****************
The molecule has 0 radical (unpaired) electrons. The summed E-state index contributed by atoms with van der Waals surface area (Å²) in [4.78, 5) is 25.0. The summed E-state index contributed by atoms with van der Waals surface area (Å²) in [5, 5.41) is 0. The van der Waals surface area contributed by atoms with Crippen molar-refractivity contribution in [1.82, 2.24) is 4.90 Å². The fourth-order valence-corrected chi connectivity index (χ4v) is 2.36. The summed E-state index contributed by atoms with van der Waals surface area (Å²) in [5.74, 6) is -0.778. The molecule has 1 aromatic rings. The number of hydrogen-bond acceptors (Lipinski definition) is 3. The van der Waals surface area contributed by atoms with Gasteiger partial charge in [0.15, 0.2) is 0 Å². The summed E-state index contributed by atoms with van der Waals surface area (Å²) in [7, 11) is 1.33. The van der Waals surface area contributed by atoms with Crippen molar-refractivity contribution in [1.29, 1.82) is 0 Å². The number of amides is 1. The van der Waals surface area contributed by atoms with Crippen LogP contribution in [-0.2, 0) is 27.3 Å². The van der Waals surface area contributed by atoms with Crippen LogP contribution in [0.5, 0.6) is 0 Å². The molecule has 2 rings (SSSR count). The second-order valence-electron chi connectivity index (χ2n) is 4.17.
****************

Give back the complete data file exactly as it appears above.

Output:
The molecule has 0 radical (unpaired) electrons. The summed E-state index contributed by atoms with van der Waals surface area (Å²) in [4.78, 5) is 25.0. The summed E-state index contributed by atoms with van der Waals surface area (Å²) in [5, 5.41) is 0. The van der Waals surface area contributed by atoms with Crippen molar-refractivity contribution in [1.82, 2.24) is 4.90 Å². The fourth-order valence-corrected chi connectivity index (χ4v) is 2.36. The summed E-state index contributed by atoms with van der Waals surface area (Å²) in [5.74, 6) is -0.778. The molecule has 1 aromatic rings. The number of hydrogen-bond acceptors (Lipinski definition) is 3. The van der Waals surface area contributed by atoms with Gasteiger partial charge in [0.15, 0.2) is 0 Å². The summed E-state index contributed by atoms with van der Waals surface area (Å²) in [7, 11) is 1.33. The van der Waals surface area contributed by atoms with Crippen molar-refractivity contribution in [1.29, 1.82) is 0 Å². The number of amides is 1. The van der Waals surface area contributed by atoms with Crippen LogP contribution in [-0.2, 0) is 27.3 Å². The van der Waals surface area contributed by atoms with Crippen LogP contribution in [0.5, 0.6) is 0 Å². The molecule has 2 rings (SSSR count). The second-order valence-electron chi connectivity index (χ2n) is 4.17.